Sunday, October 19, 2008

Legends of the Fall

"People finally don’t have much affection for questions, especially one so leprous as the apparent lack of a fair system of rewards and punishment on earth. The question is not less gnawing and unpleasant for being so otiose, so naïve. And we are not concerned with the grander issues: say the Nez Perce children receiving the hail of cavalry fire in their sleeping tents. Nothing is quite so grotesque as the meeting of a child and a bullet. And what distances in comprehension: the press at the time had insisted that we had won. We would like to think that the whole starry universe would curdle at such a monstrosity: the conjunctions of Orion twisted askew, the arms of the Southern Cross drooping. Of course not: immutable is immutable and everyone in his own private matter dashes his brains against the long-suffering question that is so luminously obvious. Even gods aren’t exempt: note Jesus’s howl of despair as he stepped rather tentatively into eternity. And we can’t seem to go from large to small because everything is the same size. Everyone’s skin is so particular and we are so largely unimaginable to one another.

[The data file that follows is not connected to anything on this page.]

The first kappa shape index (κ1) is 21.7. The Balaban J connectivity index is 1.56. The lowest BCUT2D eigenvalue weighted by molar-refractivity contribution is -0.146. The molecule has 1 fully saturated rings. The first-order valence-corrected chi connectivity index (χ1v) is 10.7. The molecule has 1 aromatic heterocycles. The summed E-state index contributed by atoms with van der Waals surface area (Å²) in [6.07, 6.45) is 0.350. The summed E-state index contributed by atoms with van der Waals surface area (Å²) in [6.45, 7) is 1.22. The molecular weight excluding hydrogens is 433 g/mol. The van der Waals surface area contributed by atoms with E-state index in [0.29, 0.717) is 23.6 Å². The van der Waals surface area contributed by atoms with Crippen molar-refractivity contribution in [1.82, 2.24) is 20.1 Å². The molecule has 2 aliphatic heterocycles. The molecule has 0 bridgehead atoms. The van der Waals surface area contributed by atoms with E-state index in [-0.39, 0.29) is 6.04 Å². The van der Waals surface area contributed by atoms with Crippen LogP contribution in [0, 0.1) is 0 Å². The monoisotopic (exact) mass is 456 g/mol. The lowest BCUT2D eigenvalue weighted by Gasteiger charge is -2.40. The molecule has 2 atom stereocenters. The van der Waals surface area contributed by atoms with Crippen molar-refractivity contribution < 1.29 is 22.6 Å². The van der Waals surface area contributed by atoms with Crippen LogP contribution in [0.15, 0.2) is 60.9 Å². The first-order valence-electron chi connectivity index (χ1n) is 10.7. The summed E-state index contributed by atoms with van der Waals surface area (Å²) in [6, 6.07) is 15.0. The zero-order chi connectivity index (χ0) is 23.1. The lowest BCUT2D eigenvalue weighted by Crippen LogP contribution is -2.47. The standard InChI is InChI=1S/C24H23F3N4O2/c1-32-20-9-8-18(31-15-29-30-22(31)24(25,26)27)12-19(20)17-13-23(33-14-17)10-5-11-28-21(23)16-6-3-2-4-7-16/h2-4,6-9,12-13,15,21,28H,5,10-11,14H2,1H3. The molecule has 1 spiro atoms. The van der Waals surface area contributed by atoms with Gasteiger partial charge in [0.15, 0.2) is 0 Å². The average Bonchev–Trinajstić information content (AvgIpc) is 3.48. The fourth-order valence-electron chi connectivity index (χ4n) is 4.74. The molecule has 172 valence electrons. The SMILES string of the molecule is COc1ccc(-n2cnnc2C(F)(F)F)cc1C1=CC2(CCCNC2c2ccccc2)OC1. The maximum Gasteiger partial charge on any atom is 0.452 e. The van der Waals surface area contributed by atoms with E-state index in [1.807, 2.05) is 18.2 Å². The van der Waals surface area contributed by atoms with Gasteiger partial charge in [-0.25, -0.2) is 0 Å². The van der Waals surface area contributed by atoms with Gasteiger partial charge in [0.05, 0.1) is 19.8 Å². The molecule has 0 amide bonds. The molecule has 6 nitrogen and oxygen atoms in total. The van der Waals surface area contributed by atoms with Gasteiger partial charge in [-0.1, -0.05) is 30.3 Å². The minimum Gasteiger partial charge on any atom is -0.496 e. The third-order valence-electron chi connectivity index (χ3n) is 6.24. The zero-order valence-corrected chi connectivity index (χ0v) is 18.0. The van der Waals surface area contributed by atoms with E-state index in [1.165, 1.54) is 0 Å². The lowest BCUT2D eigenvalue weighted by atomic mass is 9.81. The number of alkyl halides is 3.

Thus Tristan had not more than a shred of comprehension of the agony he cause Susannah..."

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